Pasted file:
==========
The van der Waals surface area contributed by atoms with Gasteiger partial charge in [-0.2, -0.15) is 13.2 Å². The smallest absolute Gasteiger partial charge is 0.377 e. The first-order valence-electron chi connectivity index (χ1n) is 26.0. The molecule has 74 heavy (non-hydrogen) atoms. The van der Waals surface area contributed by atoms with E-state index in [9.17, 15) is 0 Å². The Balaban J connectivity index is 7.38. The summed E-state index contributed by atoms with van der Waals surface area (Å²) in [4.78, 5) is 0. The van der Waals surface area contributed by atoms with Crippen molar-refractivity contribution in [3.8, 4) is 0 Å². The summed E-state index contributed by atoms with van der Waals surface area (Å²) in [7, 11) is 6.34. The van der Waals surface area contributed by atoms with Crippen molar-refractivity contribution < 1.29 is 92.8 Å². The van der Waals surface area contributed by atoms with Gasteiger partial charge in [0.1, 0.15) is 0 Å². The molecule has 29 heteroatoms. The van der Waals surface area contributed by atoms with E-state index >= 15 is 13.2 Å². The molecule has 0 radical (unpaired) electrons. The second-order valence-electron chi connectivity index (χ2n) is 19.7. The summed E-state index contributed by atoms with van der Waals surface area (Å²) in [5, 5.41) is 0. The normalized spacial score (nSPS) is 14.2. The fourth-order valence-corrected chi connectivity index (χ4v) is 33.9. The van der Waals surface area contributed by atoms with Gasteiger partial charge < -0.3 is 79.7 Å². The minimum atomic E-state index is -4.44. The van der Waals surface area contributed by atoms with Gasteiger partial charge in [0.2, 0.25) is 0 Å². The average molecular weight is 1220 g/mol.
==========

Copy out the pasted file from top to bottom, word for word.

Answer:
The van der Waals surface area contributed by atoms with Gasteiger partial charge in [-0.2, -0.15) is 13.2 Å². The smallest absolute Gasteiger partial charge is 0.377 e. The first-order valence-electron chi connectivity index (χ1n) is 26.0. The molecule has 74 heavy (non-hydrogen) atoms. The van der Waals surface area contributed by atoms with E-state index in [9.17, 15) is 0 Å². The Balaban J connectivity index is 7.38. The summed E-state index contributed by atoms with van der Waals surface area (Å²) in [4.78, 5) is 0. The van der Waals surface area contributed by atoms with Crippen molar-refractivity contribution in [3.8, 4) is 0 Å². The summed E-state index contributed by atoms with van der Waals surface area (Å²) in [7, 11) is 6.34. The van der Waals surface area contributed by atoms with Crippen molar-refractivity contribution < 1.29 is 92.8 Å². The van der Waals surface area contributed by atoms with Gasteiger partial charge in [0.1, 0.15) is 0 Å². The molecule has 29 heteroatoms. The van der Waals surface area contributed by atoms with E-state index >= 15 is 13.2 Å². The molecule has 0 radical (unpaired) electrons. The second-order valence-electron chi connectivity index (χ2n) is 19.7. The summed E-state index contributed by atoms with van der Waals surface area (Å²) in [5, 5.41) is 0. The normalized spacial score (nSPS) is 14.2. The fourth-order valence-corrected chi connectivity index (χ4v) is 33.9. The van der Waals surface area contributed by atoms with Gasteiger partial charge < -0.3 is 79.7 Å². The minimum atomic E-state index is -4.44. The van der Waals surface area contributed by atoms with Gasteiger partial charge in [0.2, 0.25) is 0 Å². The average molecular weight is 1220 g/mol.